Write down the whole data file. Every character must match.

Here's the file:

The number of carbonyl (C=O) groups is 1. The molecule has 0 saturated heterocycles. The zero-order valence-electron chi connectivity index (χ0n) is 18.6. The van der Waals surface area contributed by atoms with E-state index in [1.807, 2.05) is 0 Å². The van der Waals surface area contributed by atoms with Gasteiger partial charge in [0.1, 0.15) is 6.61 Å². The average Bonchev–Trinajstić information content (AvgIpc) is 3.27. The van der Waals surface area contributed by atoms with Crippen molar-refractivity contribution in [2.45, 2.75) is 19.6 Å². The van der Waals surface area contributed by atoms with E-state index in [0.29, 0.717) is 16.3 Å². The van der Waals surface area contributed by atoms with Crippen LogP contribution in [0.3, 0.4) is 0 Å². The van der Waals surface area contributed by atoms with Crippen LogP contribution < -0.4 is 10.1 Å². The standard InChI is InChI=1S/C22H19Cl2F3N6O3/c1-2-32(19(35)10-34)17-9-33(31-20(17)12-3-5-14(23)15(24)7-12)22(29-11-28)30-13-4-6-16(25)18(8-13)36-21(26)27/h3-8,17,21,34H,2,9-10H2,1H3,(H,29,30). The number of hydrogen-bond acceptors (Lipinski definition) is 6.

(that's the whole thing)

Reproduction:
The number of carbonyl (C=O) groups is 1. The molecule has 0 saturated heterocycles. The zero-order valence-electron chi connectivity index (χ0n) is 18.6. The van der Waals surface area contributed by atoms with E-state index in [1.807, 2.05) is 0 Å². The van der Waals surface area contributed by atoms with Gasteiger partial charge in [0.1, 0.15) is 6.61 Å². The average Bonchev–Trinajstić information content (AvgIpc) is 3.27. The van der Waals surface area contributed by atoms with Crippen molar-refractivity contribution in [2.45, 2.75) is 19.6 Å². The van der Waals surface area contributed by atoms with E-state index in [0.29, 0.717) is 16.3 Å². The van der Waals surface area contributed by atoms with Crippen LogP contribution in [0.3, 0.4) is 0 Å². The van der Waals surface area contributed by atoms with Crippen LogP contribution < -0.4 is 10.1 Å². The standard InChI is InChI=1S/C22H19Cl2F3N6O3/c1-2-32(19(35)10-34)17-9-33(31-20(17)12-3-5-14(23)15(24)7-12)22(29-11-28)30-13-4-6-16(25)18(8-13)36-21(26)27/h3-8,17,21,34H,2,9-10H2,1H3,(H,29,30). The number of hydrogen-bond acceptors (Lipinski definition) is 6.